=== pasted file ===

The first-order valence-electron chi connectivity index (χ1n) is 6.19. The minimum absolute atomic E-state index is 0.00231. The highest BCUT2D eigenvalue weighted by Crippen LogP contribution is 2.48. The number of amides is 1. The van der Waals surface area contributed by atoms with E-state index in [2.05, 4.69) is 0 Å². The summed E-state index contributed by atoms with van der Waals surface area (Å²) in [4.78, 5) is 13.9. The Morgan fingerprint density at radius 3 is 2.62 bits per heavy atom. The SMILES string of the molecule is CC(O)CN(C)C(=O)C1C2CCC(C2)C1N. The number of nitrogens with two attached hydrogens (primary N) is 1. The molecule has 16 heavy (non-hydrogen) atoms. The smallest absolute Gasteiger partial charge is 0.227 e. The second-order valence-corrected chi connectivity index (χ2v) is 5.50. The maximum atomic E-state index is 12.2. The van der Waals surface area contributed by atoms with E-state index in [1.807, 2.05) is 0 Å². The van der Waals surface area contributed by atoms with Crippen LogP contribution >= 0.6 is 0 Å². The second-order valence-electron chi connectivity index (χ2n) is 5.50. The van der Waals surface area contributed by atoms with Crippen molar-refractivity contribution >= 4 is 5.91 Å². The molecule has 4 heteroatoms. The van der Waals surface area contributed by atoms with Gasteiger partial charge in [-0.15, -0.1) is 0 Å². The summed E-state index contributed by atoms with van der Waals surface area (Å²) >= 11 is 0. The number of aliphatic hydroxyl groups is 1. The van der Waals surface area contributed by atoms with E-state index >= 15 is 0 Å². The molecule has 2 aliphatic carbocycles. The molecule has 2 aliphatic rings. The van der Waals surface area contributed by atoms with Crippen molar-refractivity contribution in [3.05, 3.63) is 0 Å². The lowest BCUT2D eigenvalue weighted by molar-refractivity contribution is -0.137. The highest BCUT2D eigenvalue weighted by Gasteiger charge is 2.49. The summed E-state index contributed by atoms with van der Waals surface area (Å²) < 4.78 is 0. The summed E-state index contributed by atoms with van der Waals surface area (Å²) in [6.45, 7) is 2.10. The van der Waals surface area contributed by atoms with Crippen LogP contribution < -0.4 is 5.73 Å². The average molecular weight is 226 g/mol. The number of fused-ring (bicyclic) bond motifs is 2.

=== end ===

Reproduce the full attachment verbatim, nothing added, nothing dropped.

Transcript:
The first-order valence-electron chi connectivity index (χ1n) is 6.19. The minimum absolute atomic E-state index is 0.00231. The highest BCUT2D eigenvalue weighted by Crippen LogP contribution is 2.48. The number of amides is 1. The van der Waals surface area contributed by atoms with E-state index in [2.05, 4.69) is 0 Å². The summed E-state index contributed by atoms with van der Waals surface area (Å²) in [4.78, 5) is 13.9. The Morgan fingerprint density at radius 3 is 2.62 bits per heavy atom. The SMILES string of the molecule is CC(O)CN(C)C(=O)C1C2CCC(C2)C1N. The number of nitrogens with two attached hydrogens (primary N) is 1. The molecule has 16 heavy (non-hydrogen) atoms. The smallest absolute Gasteiger partial charge is 0.227 e. The second-order valence-corrected chi connectivity index (χ2v) is 5.50. The maximum atomic E-state index is 12.2. The van der Waals surface area contributed by atoms with E-state index in [1.807, 2.05) is 0 Å². The van der Waals surface area contributed by atoms with Crippen LogP contribution >= 0.6 is 0 Å². The second-order valence-electron chi connectivity index (χ2n) is 5.50. The van der Waals surface area contributed by atoms with Crippen molar-refractivity contribution >= 4 is 5.91 Å². The molecule has 4 heteroatoms. The van der Waals surface area contributed by atoms with Gasteiger partial charge in [-0.15, -0.1) is 0 Å². The summed E-state index contributed by atoms with van der Waals surface area (Å²) >= 11 is 0. The number of aliphatic hydroxyl groups is 1. The van der Waals surface area contributed by atoms with E-state index >= 15 is 0 Å². The molecule has 2 aliphatic carbocycles. The molecule has 2 aliphatic rings. The van der Waals surface area contributed by atoms with Crippen molar-refractivity contribution in [3.05, 3.63) is 0 Å². The lowest BCUT2D eigenvalue weighted by molar-refractivity contribution is -0.137. The highest BCUT2D eigenvalue weighted by Gasteiger charge is 2.49. The summed E-state index contributed by atoms with van der Waals surface area (Å²) < 4.78 is 0. The summed E-state index contributed by atoms with van der Waals surface area (Å²) in [6.45, 7) is 2.10. The van der Waals surface area contributed by atoms with Crippen LogP contribution < -0.4 is 5.73 Å². The average molecular weight is 226 g/mol. The number of fused-ring (bicyclic) bond motifs is 2.